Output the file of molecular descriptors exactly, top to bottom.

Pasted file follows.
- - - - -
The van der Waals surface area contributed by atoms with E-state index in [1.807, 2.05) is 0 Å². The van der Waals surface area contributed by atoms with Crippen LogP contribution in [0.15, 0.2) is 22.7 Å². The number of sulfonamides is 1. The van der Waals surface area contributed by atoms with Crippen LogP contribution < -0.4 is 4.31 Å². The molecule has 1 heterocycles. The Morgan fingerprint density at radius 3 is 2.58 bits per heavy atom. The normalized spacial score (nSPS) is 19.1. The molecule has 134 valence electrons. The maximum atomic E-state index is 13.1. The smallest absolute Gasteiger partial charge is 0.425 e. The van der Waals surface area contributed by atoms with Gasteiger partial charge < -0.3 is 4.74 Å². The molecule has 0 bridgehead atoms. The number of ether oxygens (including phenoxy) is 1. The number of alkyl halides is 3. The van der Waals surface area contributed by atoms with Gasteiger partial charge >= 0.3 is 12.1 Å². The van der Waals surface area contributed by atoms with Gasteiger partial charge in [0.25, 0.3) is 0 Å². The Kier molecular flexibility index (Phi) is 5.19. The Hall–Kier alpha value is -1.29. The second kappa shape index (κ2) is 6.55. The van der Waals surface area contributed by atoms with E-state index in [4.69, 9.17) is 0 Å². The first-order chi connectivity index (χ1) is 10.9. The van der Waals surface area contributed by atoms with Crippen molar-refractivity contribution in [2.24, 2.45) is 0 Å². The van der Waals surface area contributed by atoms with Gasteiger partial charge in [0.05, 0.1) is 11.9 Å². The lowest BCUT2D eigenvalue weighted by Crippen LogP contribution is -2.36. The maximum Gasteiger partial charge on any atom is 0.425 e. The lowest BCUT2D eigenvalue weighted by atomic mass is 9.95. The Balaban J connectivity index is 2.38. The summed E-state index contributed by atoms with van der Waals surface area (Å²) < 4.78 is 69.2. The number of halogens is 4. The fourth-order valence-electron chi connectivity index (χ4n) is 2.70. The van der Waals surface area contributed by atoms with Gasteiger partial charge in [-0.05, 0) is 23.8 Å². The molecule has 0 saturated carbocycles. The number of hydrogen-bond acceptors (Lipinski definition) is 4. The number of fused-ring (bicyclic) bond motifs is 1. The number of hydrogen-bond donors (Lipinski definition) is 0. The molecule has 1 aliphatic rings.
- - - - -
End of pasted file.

The van der Waals surface area contributed by atoms with E-state index in [1.807, 2.05) is 0 Å². The van der Waals surface area contributed by atoms with Crippen LogP contribution in [0.15, 0.2) is 22.7 Å². The number of sulfonamides is 1. The van der Waals surface area contributed by atoms with Crippen LogP contribution < -0.4 is 4.31 Å². The molecule has 1 heterocycles. The Morgan fingerprint density at radius 3 is 2.58 bits per heavy atom. The normalized spacial score (nSPS) is 19.1. The molecule has 134 valence electrons. The maximum atomic E-state index is 13.1. The smallest absolute Gasteiger partial charge is 0.425 e. The van der Waals surface area contributed by atoms with Gasteiger partial charge < -0.3 is 4.74 Å². The molecule has 0 bridgehead atoms. The number of ether oxygens (including phenoxy) is 1. The number of alkyl halides is 3. The van der Waals surface area contributed by atoms with Gasteiger partial charge >= 0.3 is 12.1 Å². The van der Waals surface area contributed by atoms with Gasteiger partial charge in [0.25, 0.3) is 0 Å². The Kier molecular flexibility index (Phi) is 5.19. The Hall–Kier alpha value is -1.29. The second kappa shape index (κ2) is 6.55. The van der Waals surface area contributed by atoms with E-state index in [4.69, 9.17) is 0 Å². The first-order chi connectivity index (χ1) is 10.9. The van der Waals surface area contributed by atoms with Crippen molar-refractivity contribution in [2.24, 2.45) is 0 Å². The van der Waals surface area contributed by atoms with Gasteiger partial charge in [0.05, 0.1) is 11.9 Å². The lowest BCUT2D eigenvalue weighted by Crippen LogP contribution is -2.36. The maximum Gasteiger partial charge on any atom is 0.425 e. The lowest BCUT2D eigenvalue weighted by atomic mass is 9.95. The Balaban J connectivity index is 2.38. The summed E-state index contributed by atoms with van der Waals surface area (Å²) < 4.78 is 69.2. The number of halogens is 4. The fourth-order valence-electron chi connectivity index (χ4n) is 2.70. The van der Waals surface area contributed by atoms with Gasteiger partial charge in [-0.05, 0) is 23.8 Å². The molecule has 0 saturated carbocycles. The number of hydrogen-bond acceptors (Lipinski definition) is 4. The number of fused-ring (bicyclic) bond motifs is 1. The number of hydrogen-bond donors (Lipinski definition) is 0. The molecule has 1 aliphatic rings.